I got the fellowship. Sitting in a packed Harvard Business School classroom at the beginning of the fall semester, I met the professor: Clayton M. Christensen, a 6-foot-8-inch gentle giant with a beaming smile who would go on to change my life. Christensen had become a marquee name at the business school because of his research into what he described as "disruptive innovation." Students, executives, government, and military personnel flocked to his lectures for the privilege of hearing him speak about how inexpensive new technologies slowly bled the life out of once-formidable companies.

Christensen died last week at 67 of complications from leukemia. He was a generous and understated man who foretold the future by seeing business dynamics with unusual insight. As time passed, the world took up his ideas with a little too much enthusiasm and too little nuance, turning disrupt into a generic Silicon Valley buzzword. But thanks to Christensen's work, CEOs understand what's coming at them—and we in the news media have a better chance than we otherwise would of saving the industry we've made our careers in.

Speaking to our class for the first time, Christensen ("Call me Clay," he would later insist) searched his brain to unlock his vocabulary. "I'm sorry," he said. "I had a stroke, and sometimes I can't find the right words."

He had gone through intensive speech therapy after the stroke, which had happened the previous year. When I took his class, his soft, slow, and methodical cadence only enraptured his students even more. A leader in the Church of Jesus Christ of Latter-day Saints, Christensen commanded the classroom with both confidence and humility, in the way that only a preacher can. I had expected a business-strategy course called "BSSE: Building and Sustaining a Successful Enterprise" to stick to the gospel of finance, but what I heard, like so many others before me, was far more prophetic.

Christensen's theory of disruption posited a consistent pattern across industries: New entrants to a field establish a foothold at the low end of the market with a product that is "cheaper, faster, and good enough," which then eats away at the customer base of their incumbents by leapfrogging tech and lowering profit margins. Craigslist did to newspapers' lucrative classified-ad business what mini-mills did to the titans of the steel industry.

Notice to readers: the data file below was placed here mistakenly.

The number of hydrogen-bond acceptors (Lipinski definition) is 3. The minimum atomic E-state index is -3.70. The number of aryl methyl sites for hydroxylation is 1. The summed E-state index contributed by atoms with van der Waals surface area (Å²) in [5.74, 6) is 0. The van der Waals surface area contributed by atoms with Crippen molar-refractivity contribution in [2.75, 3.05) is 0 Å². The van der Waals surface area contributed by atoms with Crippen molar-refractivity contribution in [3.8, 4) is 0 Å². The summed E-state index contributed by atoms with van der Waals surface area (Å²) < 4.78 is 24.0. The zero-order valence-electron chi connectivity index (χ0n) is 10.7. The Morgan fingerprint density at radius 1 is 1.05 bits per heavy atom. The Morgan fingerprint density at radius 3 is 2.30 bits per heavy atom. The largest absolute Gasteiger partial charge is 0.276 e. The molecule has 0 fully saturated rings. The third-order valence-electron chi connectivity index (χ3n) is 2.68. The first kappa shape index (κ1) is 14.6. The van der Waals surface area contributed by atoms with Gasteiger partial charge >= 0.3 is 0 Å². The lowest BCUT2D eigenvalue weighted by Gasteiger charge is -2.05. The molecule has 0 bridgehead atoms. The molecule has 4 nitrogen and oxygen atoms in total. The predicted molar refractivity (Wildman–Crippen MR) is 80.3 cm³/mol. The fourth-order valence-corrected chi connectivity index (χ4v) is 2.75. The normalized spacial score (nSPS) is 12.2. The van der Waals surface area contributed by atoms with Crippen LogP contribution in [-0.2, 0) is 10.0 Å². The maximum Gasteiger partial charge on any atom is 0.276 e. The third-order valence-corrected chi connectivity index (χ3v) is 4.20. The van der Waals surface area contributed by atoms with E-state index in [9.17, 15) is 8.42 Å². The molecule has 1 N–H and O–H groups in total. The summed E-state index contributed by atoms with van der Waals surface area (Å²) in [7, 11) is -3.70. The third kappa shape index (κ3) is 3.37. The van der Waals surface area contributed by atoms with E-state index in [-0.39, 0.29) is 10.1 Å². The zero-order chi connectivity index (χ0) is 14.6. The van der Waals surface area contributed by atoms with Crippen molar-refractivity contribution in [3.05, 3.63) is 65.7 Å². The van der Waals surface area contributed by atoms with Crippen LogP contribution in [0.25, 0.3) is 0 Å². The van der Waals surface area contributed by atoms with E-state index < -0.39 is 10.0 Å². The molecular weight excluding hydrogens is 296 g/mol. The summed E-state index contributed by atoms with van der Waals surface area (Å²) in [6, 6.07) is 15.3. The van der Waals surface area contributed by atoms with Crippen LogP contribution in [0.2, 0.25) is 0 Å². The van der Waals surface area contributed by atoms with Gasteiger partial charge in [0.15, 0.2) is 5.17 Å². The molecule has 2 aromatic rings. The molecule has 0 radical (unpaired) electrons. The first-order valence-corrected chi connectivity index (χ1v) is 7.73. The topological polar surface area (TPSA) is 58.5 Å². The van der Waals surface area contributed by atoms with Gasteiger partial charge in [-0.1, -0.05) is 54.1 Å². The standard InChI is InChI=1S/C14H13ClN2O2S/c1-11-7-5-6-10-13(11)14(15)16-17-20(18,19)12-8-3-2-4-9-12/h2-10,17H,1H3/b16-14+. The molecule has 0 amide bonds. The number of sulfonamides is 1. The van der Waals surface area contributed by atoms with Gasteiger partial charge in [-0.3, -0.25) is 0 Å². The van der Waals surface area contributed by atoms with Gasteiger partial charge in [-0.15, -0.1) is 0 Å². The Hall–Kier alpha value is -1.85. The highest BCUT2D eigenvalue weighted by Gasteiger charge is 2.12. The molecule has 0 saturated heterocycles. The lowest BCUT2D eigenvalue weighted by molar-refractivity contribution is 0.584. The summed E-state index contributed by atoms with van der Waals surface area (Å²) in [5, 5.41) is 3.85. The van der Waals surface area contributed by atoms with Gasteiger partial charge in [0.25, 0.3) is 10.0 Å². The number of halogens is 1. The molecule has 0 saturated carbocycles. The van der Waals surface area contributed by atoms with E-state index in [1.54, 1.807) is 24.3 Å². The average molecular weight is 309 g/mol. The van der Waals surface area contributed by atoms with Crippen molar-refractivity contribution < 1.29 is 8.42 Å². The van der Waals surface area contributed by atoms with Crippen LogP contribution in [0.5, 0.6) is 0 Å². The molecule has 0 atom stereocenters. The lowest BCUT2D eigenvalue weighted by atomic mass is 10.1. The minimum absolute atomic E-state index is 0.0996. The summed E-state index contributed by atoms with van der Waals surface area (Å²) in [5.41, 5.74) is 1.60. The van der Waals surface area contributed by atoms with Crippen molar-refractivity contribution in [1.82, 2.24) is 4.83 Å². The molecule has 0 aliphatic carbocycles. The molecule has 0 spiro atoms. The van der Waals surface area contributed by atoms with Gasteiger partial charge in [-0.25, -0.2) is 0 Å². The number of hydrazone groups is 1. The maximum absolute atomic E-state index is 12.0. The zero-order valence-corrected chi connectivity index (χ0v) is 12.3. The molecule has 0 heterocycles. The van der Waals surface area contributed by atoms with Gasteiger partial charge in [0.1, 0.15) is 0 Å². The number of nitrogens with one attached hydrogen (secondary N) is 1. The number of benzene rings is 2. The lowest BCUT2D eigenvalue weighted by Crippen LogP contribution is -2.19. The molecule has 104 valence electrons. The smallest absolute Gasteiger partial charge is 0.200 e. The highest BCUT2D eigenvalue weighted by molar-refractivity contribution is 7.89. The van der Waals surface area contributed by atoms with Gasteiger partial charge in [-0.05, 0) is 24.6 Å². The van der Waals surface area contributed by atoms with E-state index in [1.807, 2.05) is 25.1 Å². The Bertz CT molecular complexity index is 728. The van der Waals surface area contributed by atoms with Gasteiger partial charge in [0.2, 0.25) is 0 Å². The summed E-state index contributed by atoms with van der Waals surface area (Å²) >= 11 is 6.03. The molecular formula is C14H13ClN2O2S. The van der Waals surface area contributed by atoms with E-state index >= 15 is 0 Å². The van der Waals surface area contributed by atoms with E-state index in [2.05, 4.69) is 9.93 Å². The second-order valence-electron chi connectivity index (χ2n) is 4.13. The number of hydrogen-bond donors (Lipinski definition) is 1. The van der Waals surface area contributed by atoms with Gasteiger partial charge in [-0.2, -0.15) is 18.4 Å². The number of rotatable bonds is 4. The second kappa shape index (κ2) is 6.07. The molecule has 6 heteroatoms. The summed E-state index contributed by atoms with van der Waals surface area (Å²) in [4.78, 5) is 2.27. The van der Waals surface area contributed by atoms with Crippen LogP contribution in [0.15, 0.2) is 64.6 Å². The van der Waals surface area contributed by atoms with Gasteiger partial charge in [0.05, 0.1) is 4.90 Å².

According to Christensen, once you understood how to interpret where your company sat in the arc of disruption theory, you could then predict where it would end up next. Financials, he would preach, are a snapshot in time, telling about only the recent past. They cannot tell you what's going to happen. That's why companies, industries, and even entire geopolitical systems can be most vulnerable when they're at their most profitable. This conclusion might seem obvious in hindsight. But when Christensen published his 1997 book, The Innovator's Dilemma: When New Technologies Cause Great Firms to Fail, the revelation launched him into the upper echelons of business and academia.

Influential business figures such as Steve Jobs, Intel's Andy Grove, and Michael Bloomberg all credited Christensen's work as being hugely influential in their strategic thinking. His many co-authors would go on to illustrious careers of their own in consulting, tech, philanthropy, and media.

I knew none of this when I sat in his class, feeding off his every word. For years, I had felt as if there was no path forward for journalism, and here was someone arguing that, in fact, there was—if the industry could reinvent itself quickly enough to get ahead of what was coming. You just had to trust a theory.

His outlook and theories gave me hope for journalism, and I wanted to spread them. I wasn't the only one—or even the first. A group of publishing executives had launched a project six years earlier called Newspaper Next, which had worked with Christensen and his consulting firm, Innosight, to release a dire warning in 2005 that the newspaper business was in peril, and would require massive transformation. The project, recounted by the digital-journalism guru Steve Buttry on his media blog five years later, "presented tools and concepts for newspaper companies to focus more clearly on meeting the needs of their communities with multiple products doing valuable jobs for businesses and communities." It never gained traction. "We guided some innovative projects. But the default settings of the newspaper industry were too strong for anyone to embrace the thorough organizational transformation that N2 championed," Buttry wrote.

But that was before the financial crisis, before the internet, and before smartphones. I wanted to update Christensen's work for a new generation of news publishers. I worked up the courage to ask him to collaborate. For reasons that I'll never quite fully understand, he agreed. He brought in a colleague and co-author, James Allworth, who was just as kind and thoughtful as he was. Over the course of the next five months, we collaborated on applying Christensen's theories of disruption to the business of journalism.